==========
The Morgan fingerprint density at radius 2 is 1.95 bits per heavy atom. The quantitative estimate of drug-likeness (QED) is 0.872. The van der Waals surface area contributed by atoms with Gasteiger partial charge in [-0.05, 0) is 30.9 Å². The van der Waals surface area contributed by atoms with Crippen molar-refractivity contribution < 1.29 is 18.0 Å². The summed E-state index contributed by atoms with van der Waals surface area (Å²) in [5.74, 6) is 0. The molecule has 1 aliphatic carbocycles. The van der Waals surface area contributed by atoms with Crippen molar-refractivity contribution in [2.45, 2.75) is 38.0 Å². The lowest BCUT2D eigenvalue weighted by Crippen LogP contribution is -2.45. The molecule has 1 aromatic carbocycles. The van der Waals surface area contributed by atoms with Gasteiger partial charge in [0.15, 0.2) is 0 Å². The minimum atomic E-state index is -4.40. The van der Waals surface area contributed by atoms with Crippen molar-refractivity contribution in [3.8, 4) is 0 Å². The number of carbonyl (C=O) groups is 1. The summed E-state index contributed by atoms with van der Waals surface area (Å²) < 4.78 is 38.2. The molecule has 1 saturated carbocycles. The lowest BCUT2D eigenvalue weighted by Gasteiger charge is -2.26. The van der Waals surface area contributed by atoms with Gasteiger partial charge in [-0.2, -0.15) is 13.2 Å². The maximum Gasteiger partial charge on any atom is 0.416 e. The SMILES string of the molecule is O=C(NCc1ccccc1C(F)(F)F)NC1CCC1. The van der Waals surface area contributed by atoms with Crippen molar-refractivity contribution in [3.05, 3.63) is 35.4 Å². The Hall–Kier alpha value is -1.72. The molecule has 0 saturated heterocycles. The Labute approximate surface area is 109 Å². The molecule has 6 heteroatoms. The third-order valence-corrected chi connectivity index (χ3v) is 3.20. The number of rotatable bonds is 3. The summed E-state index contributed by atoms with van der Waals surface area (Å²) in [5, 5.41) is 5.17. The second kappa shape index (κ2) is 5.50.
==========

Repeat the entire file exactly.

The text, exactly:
The Morgan fingerprint density at radius 2 is 1.95 bits per heavy atom. The quantitative estimate of drug-likeness (QED) is 0.872. The van der Waals surface area contributed by atoms with Gasteiger partial charge in [-0.05, 0) is 30.9 Å². The van der Waals surface area contributed by atoms with Crippen molar-refractivity contribution < 1.29 is 18.0 Å². The summed E-state index contributed by atoms with van der Waals surface area (Å²) in [5.74, 6) is 0. The molecule has 1 aliphatic carbocycles. The van der Waals surface area contributed by atoms with Crippen molar-refractivity contribution in [2.45, 2.75) is 38.0 Å². The lowest BCUT2D eigenvalue weighted by Crippen LogP contribution is -2.45. The molecule has 1 aromatic carbocycles. The van der Waals surface area contributed by atoms with Gasteiger partial charge in [0.15, 0.2) is 0 Å². The minimum atomic E-state index is -4.40. The van der Waals surface area contributed by atoms with Crippen molar-refractivity contribution in [3.8, 4) is 0 Å². The number of carbonyl (C=O) groups is 1. The summed E-state index contributed by atoms with van der Waals surface area (Å²) < 4.78 is 38.2. The molecule has 1 saturated carbocycles. The lowest BCUT2D eigenvalue weighted by Gasteiger charge is -2.26. The van der Waals surface area contributed by atoms with Gasteiger partial charge in [-0.2, -0.15) is 13.2 Å². The maximum Gasteiger partial charge on any atom is 0.416 e. The SMILES string of the molecule is O=C(NCc1ccccc1C(F)(F)F)NC1CCC1. The van der Waals surface area contributed by atoms with Crippen molar-refractivity contribution in [3.05, 3.63) is 35.4 Å². The Hall–Kier alpha value is -1.72. The molecule has 0 saturated heterocycles. The Labute approximate surface area is 109 Å². The molecule has 6 heteroatoms. The third-order valence-corrected chi connectivity index (χ3v) is 3.20. The number of rotatable bonds is 3. The summed E-state index contributed by atoms with van der Waals surface area (Å²) in [5, 5.41) is 5.17. The second kappa shape index (κ2) is 5.50.